Japanese speakers say “you” much less often than English speakers. Not only is the subject left out of many sentences, but in any case the preferred way to address someone is by name (with appropriate honorific) or by title. Still there are some cases where a pronoun is needed. These are the most common:
- anata Formal, used by people who don’t know each other well. It can be a bit insulting if used to address a superior (in general, higher-ranking people should always be addressed by title.) Anata is also an old-fashioned way for wives to address their husbands; that usage is usually translated as “dear.”
- anta Informal. Suggests irritation or impatience, especially when used by women.
- kimi Informal. Commonly used to address inferiors, e.g. a professor speaking to a student. May also be used to address “intimate equals” such as close friends or lovers. It should never be used to address a superior.
- omae (“oh-mah-eh”) Informal and tough-sounding, commonly used by men who say ore. This makes the speaker sound tough, but it is not necessarily offensive to the listener, and may even be affectionate. Obviously it should never be used with superiors.
In anime this may also be used by tough, older women. In real life if a woman calls you this, you may be in trouble. Most women won’t use such coarse language unless they are really angry.
- temee Offensive, like “You bastard/bitch!” This is used all the time in action-oriented anime. It is rarely heard in real life and should be avoided.
- kisama Worse than temee. A good way to start a fight in a bar.
- otaku Originally polite and formal. It has become associated with obsessive anime and manga fans, after some of them started using it in imitation of popular samurai shows.
Second Person Plural
Second person pronouns can be pluralized just like first person pronouns: anatatachi, antatachi, kimitachi, omaera, temeera, or kisamara. However the preferred way to address a group of people is minna-san (“everyone”), or minna-sama if you want to be extra polite.
Third Person Pronouns (He, She, It)
Once again, the preferred way to refer to a third person is by name with honorific, or by title. Still there are situations where that won’t work. Here are some alternatives:
- ano hito Literally “that person over there.” Formal. Less common variants are sono hito “that person nearby” and kono hito “this person right here”.
- ano ko “That child over there.” This can be used affectionately for young adults. Also sono ko and kono ko.
- ano kata “That gentleman/lady over there.” Very formal (and thus rarely heard in anime.)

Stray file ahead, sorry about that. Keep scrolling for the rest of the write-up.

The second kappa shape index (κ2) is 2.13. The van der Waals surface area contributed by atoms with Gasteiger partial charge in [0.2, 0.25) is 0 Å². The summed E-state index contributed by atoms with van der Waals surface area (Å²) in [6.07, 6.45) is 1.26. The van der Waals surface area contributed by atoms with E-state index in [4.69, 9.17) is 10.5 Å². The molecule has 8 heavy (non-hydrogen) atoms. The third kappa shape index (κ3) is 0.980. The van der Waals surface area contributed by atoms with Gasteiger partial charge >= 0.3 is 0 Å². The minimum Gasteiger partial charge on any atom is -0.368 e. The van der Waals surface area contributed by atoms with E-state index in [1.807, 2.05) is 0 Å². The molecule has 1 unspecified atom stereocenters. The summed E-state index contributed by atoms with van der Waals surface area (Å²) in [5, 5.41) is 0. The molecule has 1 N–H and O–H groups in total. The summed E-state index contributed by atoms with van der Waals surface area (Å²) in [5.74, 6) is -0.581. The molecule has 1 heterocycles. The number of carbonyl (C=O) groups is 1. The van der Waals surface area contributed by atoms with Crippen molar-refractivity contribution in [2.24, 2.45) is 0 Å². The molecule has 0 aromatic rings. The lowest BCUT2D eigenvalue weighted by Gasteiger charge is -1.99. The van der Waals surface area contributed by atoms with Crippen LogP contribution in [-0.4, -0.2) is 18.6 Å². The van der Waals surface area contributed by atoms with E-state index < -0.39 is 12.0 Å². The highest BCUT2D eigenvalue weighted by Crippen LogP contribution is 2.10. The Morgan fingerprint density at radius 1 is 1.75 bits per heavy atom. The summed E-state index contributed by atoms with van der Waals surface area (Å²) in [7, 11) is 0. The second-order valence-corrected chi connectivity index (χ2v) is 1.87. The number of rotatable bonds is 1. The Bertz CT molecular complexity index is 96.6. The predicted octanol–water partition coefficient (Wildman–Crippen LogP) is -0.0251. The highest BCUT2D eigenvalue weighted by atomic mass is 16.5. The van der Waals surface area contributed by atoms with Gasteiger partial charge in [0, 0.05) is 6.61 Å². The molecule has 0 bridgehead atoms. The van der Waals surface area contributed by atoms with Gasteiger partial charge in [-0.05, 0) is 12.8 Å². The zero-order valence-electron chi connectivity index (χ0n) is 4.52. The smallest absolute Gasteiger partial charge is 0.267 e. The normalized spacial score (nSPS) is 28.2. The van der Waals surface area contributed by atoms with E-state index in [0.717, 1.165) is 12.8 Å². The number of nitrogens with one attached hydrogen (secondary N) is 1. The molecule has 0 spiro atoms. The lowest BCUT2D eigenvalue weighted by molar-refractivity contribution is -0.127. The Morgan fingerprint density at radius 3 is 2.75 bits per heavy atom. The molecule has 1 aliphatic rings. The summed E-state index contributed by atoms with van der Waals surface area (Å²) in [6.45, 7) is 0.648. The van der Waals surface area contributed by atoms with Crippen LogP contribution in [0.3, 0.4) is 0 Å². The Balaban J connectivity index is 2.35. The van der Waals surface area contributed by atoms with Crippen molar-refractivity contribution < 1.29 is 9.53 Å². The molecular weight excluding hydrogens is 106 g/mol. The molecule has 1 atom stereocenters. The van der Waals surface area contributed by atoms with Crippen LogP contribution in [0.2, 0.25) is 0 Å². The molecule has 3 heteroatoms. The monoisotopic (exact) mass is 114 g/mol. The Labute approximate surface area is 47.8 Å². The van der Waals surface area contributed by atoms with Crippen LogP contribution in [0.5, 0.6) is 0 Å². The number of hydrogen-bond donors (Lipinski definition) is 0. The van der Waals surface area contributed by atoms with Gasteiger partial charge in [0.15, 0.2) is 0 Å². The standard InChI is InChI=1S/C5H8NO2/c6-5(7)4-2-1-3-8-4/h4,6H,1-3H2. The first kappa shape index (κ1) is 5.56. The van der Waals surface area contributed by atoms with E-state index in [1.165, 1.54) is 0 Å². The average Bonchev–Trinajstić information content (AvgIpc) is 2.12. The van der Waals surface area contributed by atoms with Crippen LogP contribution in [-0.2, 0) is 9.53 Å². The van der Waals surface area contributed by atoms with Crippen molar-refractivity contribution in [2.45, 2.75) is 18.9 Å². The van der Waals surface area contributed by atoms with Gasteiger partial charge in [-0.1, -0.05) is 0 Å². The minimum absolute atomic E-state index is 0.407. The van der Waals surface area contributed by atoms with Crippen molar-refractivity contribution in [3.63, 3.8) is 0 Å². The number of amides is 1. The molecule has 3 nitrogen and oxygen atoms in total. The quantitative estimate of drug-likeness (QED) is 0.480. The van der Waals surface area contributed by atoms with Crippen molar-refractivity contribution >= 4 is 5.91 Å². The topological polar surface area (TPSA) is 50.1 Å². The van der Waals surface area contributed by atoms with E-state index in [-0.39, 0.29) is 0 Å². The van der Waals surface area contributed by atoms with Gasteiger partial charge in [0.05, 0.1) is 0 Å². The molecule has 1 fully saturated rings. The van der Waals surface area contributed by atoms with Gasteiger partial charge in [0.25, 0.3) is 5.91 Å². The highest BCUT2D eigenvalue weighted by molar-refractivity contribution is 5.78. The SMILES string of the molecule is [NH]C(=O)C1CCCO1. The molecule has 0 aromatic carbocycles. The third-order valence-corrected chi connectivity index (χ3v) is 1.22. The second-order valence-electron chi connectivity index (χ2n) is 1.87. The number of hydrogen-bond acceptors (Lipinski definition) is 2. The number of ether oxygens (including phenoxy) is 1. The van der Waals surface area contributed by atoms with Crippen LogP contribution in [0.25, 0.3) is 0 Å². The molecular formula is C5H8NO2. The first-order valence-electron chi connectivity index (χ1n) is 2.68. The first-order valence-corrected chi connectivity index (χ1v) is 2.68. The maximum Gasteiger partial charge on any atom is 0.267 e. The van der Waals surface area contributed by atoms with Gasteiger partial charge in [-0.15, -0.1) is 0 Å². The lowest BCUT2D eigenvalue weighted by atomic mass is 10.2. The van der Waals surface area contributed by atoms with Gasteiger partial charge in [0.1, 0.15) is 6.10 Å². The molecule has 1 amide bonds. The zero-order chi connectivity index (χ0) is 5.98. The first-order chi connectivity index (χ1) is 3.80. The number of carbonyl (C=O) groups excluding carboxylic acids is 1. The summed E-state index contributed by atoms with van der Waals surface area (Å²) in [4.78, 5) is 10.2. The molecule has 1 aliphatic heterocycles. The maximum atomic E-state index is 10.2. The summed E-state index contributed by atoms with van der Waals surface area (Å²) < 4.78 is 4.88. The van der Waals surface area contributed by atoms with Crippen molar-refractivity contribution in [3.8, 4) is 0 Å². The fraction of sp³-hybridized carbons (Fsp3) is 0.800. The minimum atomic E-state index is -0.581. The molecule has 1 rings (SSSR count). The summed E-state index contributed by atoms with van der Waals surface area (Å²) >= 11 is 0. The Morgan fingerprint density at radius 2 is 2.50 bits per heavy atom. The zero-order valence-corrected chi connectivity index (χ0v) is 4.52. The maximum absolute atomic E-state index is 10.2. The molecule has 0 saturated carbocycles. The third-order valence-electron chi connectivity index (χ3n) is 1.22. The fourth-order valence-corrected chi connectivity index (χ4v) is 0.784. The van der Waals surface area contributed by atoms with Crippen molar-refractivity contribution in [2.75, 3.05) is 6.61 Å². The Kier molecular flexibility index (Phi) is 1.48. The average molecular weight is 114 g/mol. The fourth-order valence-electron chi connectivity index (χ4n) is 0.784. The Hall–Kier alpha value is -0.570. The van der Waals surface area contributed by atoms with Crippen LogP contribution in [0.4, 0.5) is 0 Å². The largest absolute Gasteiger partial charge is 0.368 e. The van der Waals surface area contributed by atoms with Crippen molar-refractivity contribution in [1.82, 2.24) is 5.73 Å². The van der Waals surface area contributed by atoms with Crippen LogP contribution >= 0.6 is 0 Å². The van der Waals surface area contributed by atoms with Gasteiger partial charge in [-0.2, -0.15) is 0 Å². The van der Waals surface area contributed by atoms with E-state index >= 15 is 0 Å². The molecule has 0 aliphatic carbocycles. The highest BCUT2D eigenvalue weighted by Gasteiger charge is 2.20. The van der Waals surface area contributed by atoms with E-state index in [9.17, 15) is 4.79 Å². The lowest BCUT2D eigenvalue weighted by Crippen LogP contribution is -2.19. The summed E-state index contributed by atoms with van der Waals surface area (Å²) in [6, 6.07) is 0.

- kochira “Right here.” Very formal, generally used when making introductions.
- aitsu “That guy over there.” Informal, not very respectful, refers to either sex. Also soitsu “that guy nearby” or koitsu “this guy right here”.
- kyatsu or kayatsu Like aitsu, but only for males.
- yatsu Like aitsu but even less respectful.
- kare “He.” Formal, originally coined for translating “he” and other gender-specific pronouns in foreign texts. Used informally to mean “boyfriend.”
- kanojo “She.” Formal, originally coined for translating “she” and other gender-specific pronouns in foreign texts. Used informally to mean “girlfriend.”
- kore “This thing.” Equivalent to “it.” As in English, it is offensive to refer to a human being this way. Also sore “that thing” and are “that thing over there.”
Third Person Plurals
Most of these can be pluralized like the other pronouns. Common ways to say “they” include ano hitotachi and karera.
There is not much information that you can glean here because there is only one reflexive pronoun: jibun. This serves for “myself”, “yourself”, “himself”, “herself”, etc.
 Some linguists say that Japanese doesn’t actually have any pronouns, and all the words I discuss here are really nouns. One difference from English pronouns is that in Japanese you can say things like “this I” which English grammar does not allow. (Phrases like “kono watashi wa” are typically translated as “It is I who shall…”, or something similar.)
 The other pronouns can be made possessive by adding the possessive particle no, e.g. watashi no for “my”.
 The possessive form uchi no may be used by non-Kansai speakers of both sexes in a way that is normally translated as “my”. Uchi normally means one’s home, family, or some group to which one belongs such as a class or company. Thus uchi no haha means “my family’s mother”, i.e. “my mother”, and uchi no sensei means “my class’s teacher.”
 “Atashi no kokoro, ANRAKU! Boku no kokoro ANRAKU! Watashi no kokoro ANRAKU! Yaya no kokoro ANRAKU!”
This was very comprehensive, I don’t have anything major to add.
One small note, “so-/sono/soko” is not “nearby”, but rather “close to the listener”. The difference is especially noticeable when people talk by technological means.
Oh, and there’s also a split between formality and politeness that has no equivalent in English. E.g. “kissama” is formal, but insulting. In English, if we want to insult someone, we have to be rude.